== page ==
William J. Bennett, secretary of the U.S. Department of Education, sees the American educational system in the center of the controversy surrounding the proper place of religion in public life. He has been challenged by those who maintain that religion has no place in public schools. In an interview with CHRISTIANITY TODAY, Bennett outlined his positions on the critical issues related to this debate.

You have said you are seeking to initiate a national debate about the place of religious belief in our society. How is that debate progressing?

The debate on the place of religion in American society has been going on for more than 200 years. I’m pleased with my contribution. It is a matter of historical fact that the values we associate with our political tradition are fundamentally related to the deepest and most important teachings in the Judeo-Christian tradition. We need to acknowledge that, particularly in the area of education.

Why are public schools at the center of this debate?

Many interpret the First Amendment and conventional wisdom about the separation of church and state to mean that public schools should avoid religion altogether. That is warranted neither by the Constitution nor by our history. Part of the function of schools is to transmit a grasp of our political and moral culture. Students cannot gain that grasp without understanding the important place of religious beliefs in the development of our society. People don’t stop being Christians or Jews when they enter the classroom, nor should they.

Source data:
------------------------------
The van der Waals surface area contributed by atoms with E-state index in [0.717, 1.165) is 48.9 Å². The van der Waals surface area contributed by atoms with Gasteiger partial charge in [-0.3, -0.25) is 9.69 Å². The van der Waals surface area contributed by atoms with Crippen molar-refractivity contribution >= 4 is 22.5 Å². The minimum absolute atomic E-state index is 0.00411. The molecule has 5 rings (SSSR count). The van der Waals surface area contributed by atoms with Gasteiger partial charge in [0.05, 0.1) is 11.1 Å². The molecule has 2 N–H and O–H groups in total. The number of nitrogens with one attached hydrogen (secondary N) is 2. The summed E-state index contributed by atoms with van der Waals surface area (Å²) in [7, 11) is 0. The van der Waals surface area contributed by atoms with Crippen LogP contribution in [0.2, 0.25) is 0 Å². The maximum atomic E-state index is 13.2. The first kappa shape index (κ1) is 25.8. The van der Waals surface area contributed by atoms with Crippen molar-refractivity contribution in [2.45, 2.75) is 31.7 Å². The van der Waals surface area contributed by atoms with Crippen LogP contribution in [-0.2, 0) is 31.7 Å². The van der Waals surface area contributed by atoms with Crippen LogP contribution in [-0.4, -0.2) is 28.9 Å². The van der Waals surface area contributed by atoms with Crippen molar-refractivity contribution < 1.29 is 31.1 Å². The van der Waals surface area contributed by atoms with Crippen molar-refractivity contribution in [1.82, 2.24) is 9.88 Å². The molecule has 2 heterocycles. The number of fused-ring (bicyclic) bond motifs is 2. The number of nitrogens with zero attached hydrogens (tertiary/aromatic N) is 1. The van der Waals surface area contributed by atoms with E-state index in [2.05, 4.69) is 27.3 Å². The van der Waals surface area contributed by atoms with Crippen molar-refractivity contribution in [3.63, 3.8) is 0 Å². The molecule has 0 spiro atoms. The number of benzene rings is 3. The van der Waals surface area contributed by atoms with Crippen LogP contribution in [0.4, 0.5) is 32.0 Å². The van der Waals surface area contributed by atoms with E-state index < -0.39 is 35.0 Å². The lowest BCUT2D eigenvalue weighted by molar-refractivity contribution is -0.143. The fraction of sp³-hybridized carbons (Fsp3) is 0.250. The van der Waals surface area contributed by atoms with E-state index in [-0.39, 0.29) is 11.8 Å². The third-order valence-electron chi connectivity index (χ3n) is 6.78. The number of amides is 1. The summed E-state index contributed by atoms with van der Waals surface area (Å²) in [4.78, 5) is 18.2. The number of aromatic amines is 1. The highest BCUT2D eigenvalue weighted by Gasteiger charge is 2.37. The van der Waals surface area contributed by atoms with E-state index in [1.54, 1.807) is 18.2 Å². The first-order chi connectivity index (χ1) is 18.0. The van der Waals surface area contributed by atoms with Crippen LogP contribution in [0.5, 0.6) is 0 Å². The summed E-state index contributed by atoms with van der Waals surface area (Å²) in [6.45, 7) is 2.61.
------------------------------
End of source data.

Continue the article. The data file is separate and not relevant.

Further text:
Then you support an amendment for prayer in schools.

I support the administration’s proposed amendment, which neither requires nor prohibits prayer. Again, I think in many circumstances to pray is natural. After all, the President of the United States can write a letter to the children in Christa McAuliffe’s class saying that we must trust in God and God’s will, but a teacher at Concord High School can’t say the same thing. That’s strange. And it’s also new. Twenty years ago people would have been shocked. If you examine the June 6, 1944, newspapers you’ll find on one side of a page the announcement of Allied troops landing in Normandy and on the other a prayer led by President Franklin Delano Roosevelt. This was not an attempt to baptize everyone. It was an attempt to speak in a common voice for people who at a critical moment of national history wanted to look beyond themselves.

Could you apply this to the tragedy of the space shuttle?